Moreover, the fact that a child attends a boarding school does not equate with a change of residence. Bockhold v. Bockhold, 2006 BCCA 472, Hodgkinson v. Hodgkinson, 2011 BCSC 634, P.R.M. v. B.J.M., 2012 BCSC 1795, and Catallo v. Catallo, 2015 BCSC 1276 are examples of cases where child support was continued in such circumstances on the basis that (1) s. 3(1) of the Guidelines presumes that the table amounts apply to children under the age of majority, and (2) a parent’s expenses to maintain a home continue despite the child’s absence for extended periods of time.
 In Bockhold, Madam Justice Kirkpatrick of this Court said this about the latter point:
 notwithstanding that Sean is living away from home, the divorce order contemplates that when he is at home, he will reside with both parents. The time Sean spends at each parent’s home will conceivably fluctuate. Nevertheless, Mrs. Bockhold maintains her home in the reasonable expectation that Sean will spend portions of his Christmas and summer holidays with her … In my opinion, it is reasonable that Mrs. Bockhold incurs some of the household expenses so as to allow Sean to live with her from time to time.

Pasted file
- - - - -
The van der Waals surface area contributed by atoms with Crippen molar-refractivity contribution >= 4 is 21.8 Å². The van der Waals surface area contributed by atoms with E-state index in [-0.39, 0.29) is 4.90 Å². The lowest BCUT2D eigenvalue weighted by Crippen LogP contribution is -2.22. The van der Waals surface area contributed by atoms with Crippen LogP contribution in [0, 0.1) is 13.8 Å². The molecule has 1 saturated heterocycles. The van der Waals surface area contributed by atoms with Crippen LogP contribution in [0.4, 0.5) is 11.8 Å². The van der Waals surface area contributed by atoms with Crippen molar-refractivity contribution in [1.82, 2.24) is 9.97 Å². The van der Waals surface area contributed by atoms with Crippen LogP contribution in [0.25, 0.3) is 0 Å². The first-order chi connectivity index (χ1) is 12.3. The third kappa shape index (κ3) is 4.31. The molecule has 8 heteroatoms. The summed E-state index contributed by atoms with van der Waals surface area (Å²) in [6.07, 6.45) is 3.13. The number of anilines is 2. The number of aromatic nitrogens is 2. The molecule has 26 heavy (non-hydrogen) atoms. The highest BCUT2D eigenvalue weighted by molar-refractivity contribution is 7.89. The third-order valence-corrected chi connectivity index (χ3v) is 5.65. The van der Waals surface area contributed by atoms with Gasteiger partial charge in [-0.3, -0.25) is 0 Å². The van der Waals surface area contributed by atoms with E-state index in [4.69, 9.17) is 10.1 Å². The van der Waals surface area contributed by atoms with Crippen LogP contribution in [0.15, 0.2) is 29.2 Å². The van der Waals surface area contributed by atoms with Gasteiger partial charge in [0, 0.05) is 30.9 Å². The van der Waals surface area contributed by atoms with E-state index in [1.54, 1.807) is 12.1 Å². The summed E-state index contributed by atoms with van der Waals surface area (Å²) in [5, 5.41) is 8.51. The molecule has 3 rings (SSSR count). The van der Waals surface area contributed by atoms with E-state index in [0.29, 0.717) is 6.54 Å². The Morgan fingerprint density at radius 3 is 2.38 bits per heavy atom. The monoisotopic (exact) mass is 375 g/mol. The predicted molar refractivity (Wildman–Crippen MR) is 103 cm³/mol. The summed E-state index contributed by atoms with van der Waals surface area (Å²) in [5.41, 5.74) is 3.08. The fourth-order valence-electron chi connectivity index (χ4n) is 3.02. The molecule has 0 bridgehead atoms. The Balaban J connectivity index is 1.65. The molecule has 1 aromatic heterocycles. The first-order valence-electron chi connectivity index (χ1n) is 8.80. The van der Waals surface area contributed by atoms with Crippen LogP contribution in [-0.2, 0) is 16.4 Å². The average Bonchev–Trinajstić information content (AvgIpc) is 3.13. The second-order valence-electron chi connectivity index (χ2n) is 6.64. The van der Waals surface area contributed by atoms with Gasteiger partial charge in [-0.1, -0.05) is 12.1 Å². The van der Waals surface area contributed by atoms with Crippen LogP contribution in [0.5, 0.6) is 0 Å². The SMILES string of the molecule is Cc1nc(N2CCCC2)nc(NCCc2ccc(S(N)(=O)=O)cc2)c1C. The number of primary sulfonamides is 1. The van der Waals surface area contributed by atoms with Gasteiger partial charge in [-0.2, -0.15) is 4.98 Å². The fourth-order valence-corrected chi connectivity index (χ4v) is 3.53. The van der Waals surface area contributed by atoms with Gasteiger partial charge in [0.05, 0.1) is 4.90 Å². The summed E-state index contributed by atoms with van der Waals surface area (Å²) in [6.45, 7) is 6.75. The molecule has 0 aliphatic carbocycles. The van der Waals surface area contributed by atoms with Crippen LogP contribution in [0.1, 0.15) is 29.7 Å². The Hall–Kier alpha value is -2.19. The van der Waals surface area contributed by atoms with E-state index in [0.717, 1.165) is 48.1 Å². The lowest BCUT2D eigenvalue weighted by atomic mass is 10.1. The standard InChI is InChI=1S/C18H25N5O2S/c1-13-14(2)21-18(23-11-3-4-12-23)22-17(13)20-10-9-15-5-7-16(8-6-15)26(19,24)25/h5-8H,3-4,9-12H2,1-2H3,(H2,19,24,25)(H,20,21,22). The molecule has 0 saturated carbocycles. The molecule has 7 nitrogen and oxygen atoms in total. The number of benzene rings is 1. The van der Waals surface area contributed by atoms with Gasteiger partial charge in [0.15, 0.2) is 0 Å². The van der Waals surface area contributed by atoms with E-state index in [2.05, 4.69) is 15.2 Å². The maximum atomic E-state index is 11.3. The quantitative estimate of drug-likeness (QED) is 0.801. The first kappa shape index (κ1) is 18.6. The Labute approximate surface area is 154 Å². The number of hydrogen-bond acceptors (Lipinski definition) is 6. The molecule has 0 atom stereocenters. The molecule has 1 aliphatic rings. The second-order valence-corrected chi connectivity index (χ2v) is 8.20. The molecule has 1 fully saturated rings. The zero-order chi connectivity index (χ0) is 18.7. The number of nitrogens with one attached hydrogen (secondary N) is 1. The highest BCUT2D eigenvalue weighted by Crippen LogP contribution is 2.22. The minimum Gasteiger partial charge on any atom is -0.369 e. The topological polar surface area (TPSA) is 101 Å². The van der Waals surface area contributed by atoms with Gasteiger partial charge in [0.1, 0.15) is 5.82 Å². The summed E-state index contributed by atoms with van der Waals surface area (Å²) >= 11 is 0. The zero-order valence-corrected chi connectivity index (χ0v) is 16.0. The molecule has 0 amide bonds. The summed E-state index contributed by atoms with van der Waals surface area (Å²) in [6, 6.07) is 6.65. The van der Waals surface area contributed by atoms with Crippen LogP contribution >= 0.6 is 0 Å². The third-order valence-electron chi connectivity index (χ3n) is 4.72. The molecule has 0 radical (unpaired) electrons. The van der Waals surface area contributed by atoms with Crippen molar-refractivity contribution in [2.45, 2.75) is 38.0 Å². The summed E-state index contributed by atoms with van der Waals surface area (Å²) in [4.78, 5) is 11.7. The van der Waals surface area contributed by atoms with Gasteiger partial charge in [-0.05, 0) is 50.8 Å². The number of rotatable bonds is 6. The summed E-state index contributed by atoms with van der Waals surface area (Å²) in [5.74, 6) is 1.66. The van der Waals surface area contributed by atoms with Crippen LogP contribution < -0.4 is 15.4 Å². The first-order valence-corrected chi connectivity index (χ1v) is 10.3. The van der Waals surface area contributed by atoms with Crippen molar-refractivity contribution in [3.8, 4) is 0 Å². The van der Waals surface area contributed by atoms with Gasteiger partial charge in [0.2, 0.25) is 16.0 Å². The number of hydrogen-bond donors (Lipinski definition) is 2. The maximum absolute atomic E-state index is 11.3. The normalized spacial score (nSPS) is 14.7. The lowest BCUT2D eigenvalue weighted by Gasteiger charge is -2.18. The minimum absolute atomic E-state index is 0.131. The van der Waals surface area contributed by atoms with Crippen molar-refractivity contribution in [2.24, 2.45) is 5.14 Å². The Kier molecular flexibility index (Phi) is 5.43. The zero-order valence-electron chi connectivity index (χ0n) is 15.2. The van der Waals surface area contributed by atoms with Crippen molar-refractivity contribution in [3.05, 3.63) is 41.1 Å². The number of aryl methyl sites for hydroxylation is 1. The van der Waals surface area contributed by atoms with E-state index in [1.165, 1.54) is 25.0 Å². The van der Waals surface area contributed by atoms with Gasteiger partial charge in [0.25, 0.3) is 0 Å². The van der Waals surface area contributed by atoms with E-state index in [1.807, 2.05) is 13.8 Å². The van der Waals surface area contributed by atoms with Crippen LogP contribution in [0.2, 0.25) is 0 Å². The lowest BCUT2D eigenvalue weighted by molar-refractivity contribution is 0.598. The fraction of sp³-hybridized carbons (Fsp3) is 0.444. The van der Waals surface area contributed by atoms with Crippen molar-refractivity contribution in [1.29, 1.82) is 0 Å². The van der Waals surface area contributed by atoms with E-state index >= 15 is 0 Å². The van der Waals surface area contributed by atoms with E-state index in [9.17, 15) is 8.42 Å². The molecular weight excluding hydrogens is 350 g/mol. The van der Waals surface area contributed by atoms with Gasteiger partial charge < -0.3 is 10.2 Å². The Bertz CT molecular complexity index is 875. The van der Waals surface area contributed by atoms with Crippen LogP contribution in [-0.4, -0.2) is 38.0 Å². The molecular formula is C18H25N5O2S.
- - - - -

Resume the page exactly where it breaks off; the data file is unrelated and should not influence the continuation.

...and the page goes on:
Ms. Steward was self-represented at the hearing before Mr. Justice Baird. None of this case law was put before the court, but Ms. Steward attempted to explain that she still had to keep a home for Kyle when he came home for weekends and holidays. The judge recognized that child support should be paid during holiday periods, such as the summer months, but appeared to place no importance on Ms. Steward’s need to maintain a home.
 With respect to the presumption for the table amount of support for a child under the age of majority, s. 150(2) of the Family Law Act permits a court to order child support in an amount different from that required in the Guidelines if:
(a) the parties consent under section 219 [persons may consent to order being made] or have an agreement respecting child support, and
(b) the court is satisfied that reasonable arrangements have been made for the support of the child.
 Although the amount of child support provided in the arbitration award was not made by consent, Mr. Raponi’s reasons indicate that it reflected offers from both parties that were “virtually identical and of almost the same dollar value”. There is nothing before us to suggest that the award did not provide for reasonable arrangements for the support of the children.